“The problem is, if you’re in government, it’s very hard to separate the wheat from the chaff and figure out who has a product that will scale and improve people’s lives,” says Zipper, who served as D.C.’s director of business development under Mayor Vince Gray. “1776 is designed to provide that kind of curated system for public leaders so they can zero in on the startups that will have the biggest impacts throughout the region.”
Zipper says this is the first major partnership anywhere in the country he’s aware of between a tech incubator and local governments. If the jurisdictions in the region remain as committed to smart-cities innovation as Montgomery County appears to be now, the result of these partnerships could be cities that are safer and easier to navigate. Capitalizing on its location in America’s hub of government, nonprofit, and advocacy work, 1776 has made city-building one of the main focuses of its startups. The company lists “cities” among its five core areas, but the other four—education, energy and sustainability, health, and transportation—are also central to the ways cities are trying to incorporate technology.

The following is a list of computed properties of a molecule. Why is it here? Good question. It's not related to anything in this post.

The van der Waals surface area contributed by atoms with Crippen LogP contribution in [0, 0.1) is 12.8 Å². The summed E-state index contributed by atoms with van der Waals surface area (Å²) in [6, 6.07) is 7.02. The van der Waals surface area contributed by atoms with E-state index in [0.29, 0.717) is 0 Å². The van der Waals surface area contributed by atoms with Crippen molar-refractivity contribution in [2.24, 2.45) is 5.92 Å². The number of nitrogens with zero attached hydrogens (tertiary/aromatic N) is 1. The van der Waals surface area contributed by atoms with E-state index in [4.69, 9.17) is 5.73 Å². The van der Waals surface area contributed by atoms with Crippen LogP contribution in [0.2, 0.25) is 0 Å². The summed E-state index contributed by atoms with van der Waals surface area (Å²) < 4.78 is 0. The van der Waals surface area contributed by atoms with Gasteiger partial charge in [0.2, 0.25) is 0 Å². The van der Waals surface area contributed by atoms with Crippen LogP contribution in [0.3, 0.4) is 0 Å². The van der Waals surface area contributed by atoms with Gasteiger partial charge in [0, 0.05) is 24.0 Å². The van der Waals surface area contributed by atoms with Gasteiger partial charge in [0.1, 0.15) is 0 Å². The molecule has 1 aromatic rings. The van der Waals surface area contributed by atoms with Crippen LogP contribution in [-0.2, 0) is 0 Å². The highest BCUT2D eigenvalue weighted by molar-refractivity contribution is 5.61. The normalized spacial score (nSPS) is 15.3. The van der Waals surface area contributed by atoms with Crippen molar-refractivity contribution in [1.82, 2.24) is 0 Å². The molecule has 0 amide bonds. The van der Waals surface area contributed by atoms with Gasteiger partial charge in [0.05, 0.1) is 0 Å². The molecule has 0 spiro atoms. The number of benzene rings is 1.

Take TransitScreen. The 1776-based startup uses public data from transit agencies and partnerships with companies like Car2Go and Uber to create live displays of real-time transit data, which can be mounted in building lobbies, bus shelters, or other facilities. Partnerships between TransitScreen and jurisdictions in the region could involve governments funding screens in public spaces or facilitating public-private partnerships where a company installs screens in public facilities in exchange for advertising revenue. (There’s some question about how useful an arrangement like this would be for the D.C. government, which launched its own real-time transit info program, Ride DC, in December, and an accompanying app last month.)